American who admitted to helping ISIS wants leniency as prosecutors accuse her of being a double-agent

A New Jersey-born woman who admitted to once using the alias “Umm Nutella” to help recruit fighters for the Islamic State over the internet is now asking a judge for leniency in her terrorism case – despite reservations from prosecutors who argue that she double-crossed them.

Sinmyah Amera Caesar, 24, pleaded guilty in 2017 to providing material support to the terrorist group after being arrested while trying to leave the country at New York’s John F. Kennedy International Airport. She then offered information to the FBI about her ISIS contacts. But after being released on bail the following year – she attempted to get back in touch with her former associates and deleted about 1,000 Facebook messages in an effort to cover up her tracks, according to court papers cited by the Associated Press.

“Yes, she messed up,” her defense attorney, Deirdre Von Dornum, told a Brooklyn federal court Tuesday during a sentencing hearing. “We just need to give her a lot more help this time.”

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An ISIS fighter holds a flag and a weapon on a street in the city of Mosul in 2014.

An ISIS fighter holds a flag and a weapon on a street in the city of Mosul in 2014. (Reuters)

Defense attorneys want Caesar sentenced to time served — about two years — and a lifetime of supervision that would include participating in a rehab program.

Yet prosecutors, who were burned by Caesar’s efforts to secretly get back in touch with her ISIS contacts after signing up as a cooperator, told U.S. District Judge Jack Weinstein that she’s still a terror threat who deserves a severe punishment of at least 30 years behind bars.

The U.S. government, in their court papers, has described Caesar as “a committed recruiter and self-described ‘assistant’ to the terrorist group, connecting ISIS supporters in the United States to ISIS facilitators and operatives abroad.”

Assistant U.S. Attorney Josh Hafetz said Tuesday that her interactions involved “two confirmed ISIS operatives” in the Middle East who were ultimately killed in air strikes.

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Little was known about Caesar before the hearing because her case was largely kept under seal to protect her from retaliation while she offered the government assistance in identifying threats from ISIS.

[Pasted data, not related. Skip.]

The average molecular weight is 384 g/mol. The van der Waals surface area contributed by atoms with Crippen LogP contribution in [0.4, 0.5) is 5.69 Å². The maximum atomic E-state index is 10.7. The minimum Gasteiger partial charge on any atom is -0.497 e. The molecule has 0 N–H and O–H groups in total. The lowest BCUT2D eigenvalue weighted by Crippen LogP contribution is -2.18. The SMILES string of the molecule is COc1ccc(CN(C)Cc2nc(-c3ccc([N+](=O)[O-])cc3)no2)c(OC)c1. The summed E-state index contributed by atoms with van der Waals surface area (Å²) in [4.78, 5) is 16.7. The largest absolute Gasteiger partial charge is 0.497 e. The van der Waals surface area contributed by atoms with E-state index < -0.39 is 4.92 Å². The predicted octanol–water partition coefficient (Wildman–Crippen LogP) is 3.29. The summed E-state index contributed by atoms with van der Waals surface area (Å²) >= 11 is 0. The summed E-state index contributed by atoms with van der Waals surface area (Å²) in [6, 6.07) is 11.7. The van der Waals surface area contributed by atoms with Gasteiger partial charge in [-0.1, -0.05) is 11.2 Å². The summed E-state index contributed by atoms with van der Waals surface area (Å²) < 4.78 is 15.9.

Defense attorneys described Caesar as a high school dropout whose father sexually abused her and still suffers from severe trauma. She was living in Brooklyn in 2016 when she became radicalized by extremist propaganda and began interacting with other ISIS sympathizers as “Umm Nutella,” an apparent nod to social media posts purporting to show ISIS fighters enjoying the popular hazelnut cocoa spread.

She soon began advocating violent jihad in her Facebook posts, prosecutors claimed, including one written in Arabic from February 2016 that read, “Let’s go . . . let’s go like the soldiers.”

Using encrypted messages, she also corresponded with ISIS sympathizers, providing them with contact information for recruiters who could help them travel overseas or direct them about how to conduct attacks on U.S. soil, prosecutors said.

While out, Caesar started reaching out to former associates, an effort that included “multiple attempts to contact at least one individual against whom the defendant proactively cooperated,” court papers say.

Caesar, who is now back in jail, “has shown no contrition, taken no responsibility for her conduct and failed to separate herself from the extremist world she revealed in before her 2016 arrest,” court papers say.

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The papers cite a 2018 message reading, “I didn’t do anything wrong under Islam. I got arrested for what I believe in.”

Weinstein is expected to continue the sentencing hearing Wednesday, telling the court “the question… is whether [Caesar] can be trusted.”

Fox News’ Kira Grant and the Associated Press contributed to this report.